In selling online ordering to the restaurant industry, tech providers have promised and delivered a sales tool that saves labor and streamlines the traditional ordering process.
But as online-ordering platforms have evolved beyond fax or e-mail systems to include features like POS integration and now, group ordering, those blessings have delivered unforeseen operational curses, namely handling an increased volume of orders from a difficult-to-manage channel.
Historically, the line of humans at the door self-managed the speed of customer flow into the restaurant. But online-ordering systems — and the customers who use it from afar — are largely indifferent to store-level activity, which can result in a crush of orders coming all at once.
That’s been the case many times at Chipotle Mexican Grill, where large online orders can stagger the otherwise manageable flow of transactions inside the store. According to Chris Arnold, director of pubic relations for the 840-store Denver-based burrito chain, unit operators long ago mastered the pace of counter orders. But as more customers began using online ordering after it was launched two years ago, adding those transactions to the mix has been troublesome.
“You’d have [cooks] getting the online order by fax and trying to assemble those orders as counter orders were coming in,” said Arnold. “When it was really busy, they were getting in each other’s way on the line and slowing things down while others were trying to assemble burritos.”
Chipotle integrated its online-ordering system into its POS system in 2008, which improved overall order flow dramatically. But with POS integration also came group ordering, which introduced other challenges, such as bursts of huge, multi-item transactions for 20 and 30 customers.
In brief, group ordering allows multiple customers, such as an office staff, to place their entire order as one transaction over the Internet, rather than piecemeal over the phone or at the counter. A group transaction begins with one person who places his order and then “invites” others via email to “join the group” and place their orders.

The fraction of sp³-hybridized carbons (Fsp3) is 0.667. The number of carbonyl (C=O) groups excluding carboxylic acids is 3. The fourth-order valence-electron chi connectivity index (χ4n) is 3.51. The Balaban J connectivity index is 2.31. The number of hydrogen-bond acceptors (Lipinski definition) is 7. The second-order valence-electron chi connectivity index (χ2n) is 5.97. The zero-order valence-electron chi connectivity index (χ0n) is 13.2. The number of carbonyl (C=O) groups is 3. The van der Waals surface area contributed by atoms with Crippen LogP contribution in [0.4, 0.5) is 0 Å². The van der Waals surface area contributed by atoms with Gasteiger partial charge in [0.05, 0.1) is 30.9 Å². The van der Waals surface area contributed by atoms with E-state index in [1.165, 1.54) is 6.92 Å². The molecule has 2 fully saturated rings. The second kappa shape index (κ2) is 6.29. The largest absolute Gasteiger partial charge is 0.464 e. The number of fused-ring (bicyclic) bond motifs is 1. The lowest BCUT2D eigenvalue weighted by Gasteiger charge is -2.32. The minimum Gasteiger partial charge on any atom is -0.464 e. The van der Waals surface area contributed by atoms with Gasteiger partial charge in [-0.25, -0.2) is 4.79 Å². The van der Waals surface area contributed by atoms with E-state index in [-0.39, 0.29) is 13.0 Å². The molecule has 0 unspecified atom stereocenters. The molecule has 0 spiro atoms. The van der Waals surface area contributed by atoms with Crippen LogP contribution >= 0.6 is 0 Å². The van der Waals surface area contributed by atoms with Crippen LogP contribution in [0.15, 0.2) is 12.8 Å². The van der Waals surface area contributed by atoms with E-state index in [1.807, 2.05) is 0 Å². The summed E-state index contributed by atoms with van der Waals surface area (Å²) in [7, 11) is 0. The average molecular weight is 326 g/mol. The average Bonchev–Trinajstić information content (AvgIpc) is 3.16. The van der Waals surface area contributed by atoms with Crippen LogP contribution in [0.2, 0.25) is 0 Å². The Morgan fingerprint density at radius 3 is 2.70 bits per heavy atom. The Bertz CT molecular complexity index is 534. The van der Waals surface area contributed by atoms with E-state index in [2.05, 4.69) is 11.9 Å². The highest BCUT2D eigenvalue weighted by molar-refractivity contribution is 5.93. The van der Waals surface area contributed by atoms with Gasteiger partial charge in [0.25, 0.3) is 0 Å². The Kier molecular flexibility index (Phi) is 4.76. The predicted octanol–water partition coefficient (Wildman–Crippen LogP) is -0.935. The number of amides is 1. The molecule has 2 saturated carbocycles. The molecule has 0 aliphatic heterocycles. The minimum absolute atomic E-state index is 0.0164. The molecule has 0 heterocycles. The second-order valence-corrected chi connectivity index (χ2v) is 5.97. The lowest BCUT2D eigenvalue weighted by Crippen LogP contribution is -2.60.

The feature allows for exceptional detail, such as giving all group members the chance to add individual and customized requests, such as “sauce on the side” and “extra guacamole.” They also prepay for their food through an account established at the restaurant’s website, eliminating the need to hustle up correct change at the office.
When the restaurant’s expediter receives the order via the Internet, he sees a single, organized and detailed order that mirrors those produced in the store. But it’s often a big one, and, as Arnold said, that’s where trouble can start.
“Getting an order for 30 burritos all at once is a good problem to have, but preparing that without disrupting the flow at the line or taking too much time for that large transaction is hard,” Arnold said.
Chipotle’s solution was to retrofit its busiest restaurants — typically in dense, urban areas with many people and businesses — with mini-makelines devoted strictly to Internet orders flowing in during peak periods. Online orders go only to the mini-makeline’s POS terminal and are handled by workers staged there just for the crunch.
“These are a huge help in restaurants where we’re doing 275 transactions per hour over the counter,” Arnold said. “When the rush is over, those orders are switched back to the main line,” and staffers either leave or start prepping for the next shift.
Some online ordering software tells customers their orders may take longer because of the size of the transaction or current store volume, but the feature isn’t widely available yet. For now, Arnold said, fixing the problem with additional tools and labor is working well. He said many future Chipotle restaurants will include a mini-makeline in their designs, and that retrofits will be done on a case-by-case basis.
The online ordering platform used by Mama Fu’s Asian House also uses group ordering, and that feature has CEO Randy Murphy excited.
“That thing rocks; it’s perfect for what we’re trying to do,” said Murphy, whose 14-unit company is based in Austin, Texas. But unlike Chipotle, Mama Fu’s delivers orders to customers, and that could create its own problems when managing the flow of large Internet orders.
“We’re just now trying these systems out and learning them ourselves,” Murphy said in January. Making sure the kitchen doesn’t produce faster than drivers deliver is part of the learning curve.
“Only a small amount of our customers are ordering online, so it’s giving us a chance to work out the kinks as we go along,” he said.